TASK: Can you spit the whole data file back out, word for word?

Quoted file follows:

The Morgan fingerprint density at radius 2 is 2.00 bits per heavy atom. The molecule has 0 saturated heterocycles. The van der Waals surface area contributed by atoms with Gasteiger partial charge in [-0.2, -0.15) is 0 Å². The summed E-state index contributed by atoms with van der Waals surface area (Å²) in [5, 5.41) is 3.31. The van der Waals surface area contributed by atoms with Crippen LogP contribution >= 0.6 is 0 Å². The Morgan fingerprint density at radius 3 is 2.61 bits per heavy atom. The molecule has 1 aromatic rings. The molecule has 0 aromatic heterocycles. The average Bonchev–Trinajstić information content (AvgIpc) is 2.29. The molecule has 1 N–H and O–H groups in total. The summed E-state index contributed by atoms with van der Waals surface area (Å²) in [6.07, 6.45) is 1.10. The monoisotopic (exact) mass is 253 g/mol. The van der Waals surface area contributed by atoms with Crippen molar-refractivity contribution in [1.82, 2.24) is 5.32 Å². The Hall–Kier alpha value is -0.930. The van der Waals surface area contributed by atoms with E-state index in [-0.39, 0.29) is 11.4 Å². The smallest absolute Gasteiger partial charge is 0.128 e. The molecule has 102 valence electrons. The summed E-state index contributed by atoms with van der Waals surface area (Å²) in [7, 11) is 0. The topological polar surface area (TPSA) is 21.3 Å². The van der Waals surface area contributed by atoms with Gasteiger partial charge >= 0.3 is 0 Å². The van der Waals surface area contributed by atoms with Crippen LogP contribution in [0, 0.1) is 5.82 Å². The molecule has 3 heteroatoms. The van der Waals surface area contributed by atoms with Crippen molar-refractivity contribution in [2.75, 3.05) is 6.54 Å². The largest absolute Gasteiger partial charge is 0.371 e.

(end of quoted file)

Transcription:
The Morgan fingerprint density at radius 2 is 2.00 bits per heavy atom. The molecule has 0 saturated heterocycles. The van der Waals surface area contributed by atoms with Gasteiger partial charge in [-0.2, -0.15) is 0 Å². The summed E-state index contributed by atoms with van der Waals surface area (Å²) in [5, 5.41) is 3.31. The van der Waals surface area contributed by atoms with Crippen LogP contribution >= 0.6 is 0 Å². The Morgan fingerprint density at radius 3 is 2.61 bits per heavy atom. The molecule has 1 aromatic rings. The molecule has 0 aromatic heterocycles. The average Bonchev–Trinajstić information content (AvgIpc) is 2.29. The molecule has 1 N–H and O–H groups in total. The summed E-state index contributed by atoms with van der Waals surface area (Å²) in [6.07, 6.45) is 1.10. The monoisotopic (exact) mass is 253 g/mol. The van der Waals surface area contributed by atoms with Crippen molar-refractivity contribution in [1.82, 2.24) is 5.32 Å². The Hall–Kier alpha value is -0.930. The van der Waals surface area contributed by atoms with E-state index in [-0.39, 0.29) is 11.4 Å². The smallest absolute Gasteiger partial charge is 0.128 e. The molecule has 102 valence electrons. The summed E-state index contributed by atoms with van der Waals surface area (Å²) in [7, 11) is 0. The topological polar surface area (TPSA) is 21.3 Å². The van der Waals surface area contributed by atoms with Gasteiger partial charge >= 0.3 is 0 Å². The van der Waals surface area contributed by atoms with Crippen LogP contribution in [0, 0.1) is 5.82 Å². The molecule has 3 heteroatoms. The van der Waals surface area contributed by atoms with Crippen molar-refractivity contribution in [2.75, 3.05) is 6.54 Å². The largest absolute Gasteiger partial charge is 0.371 e.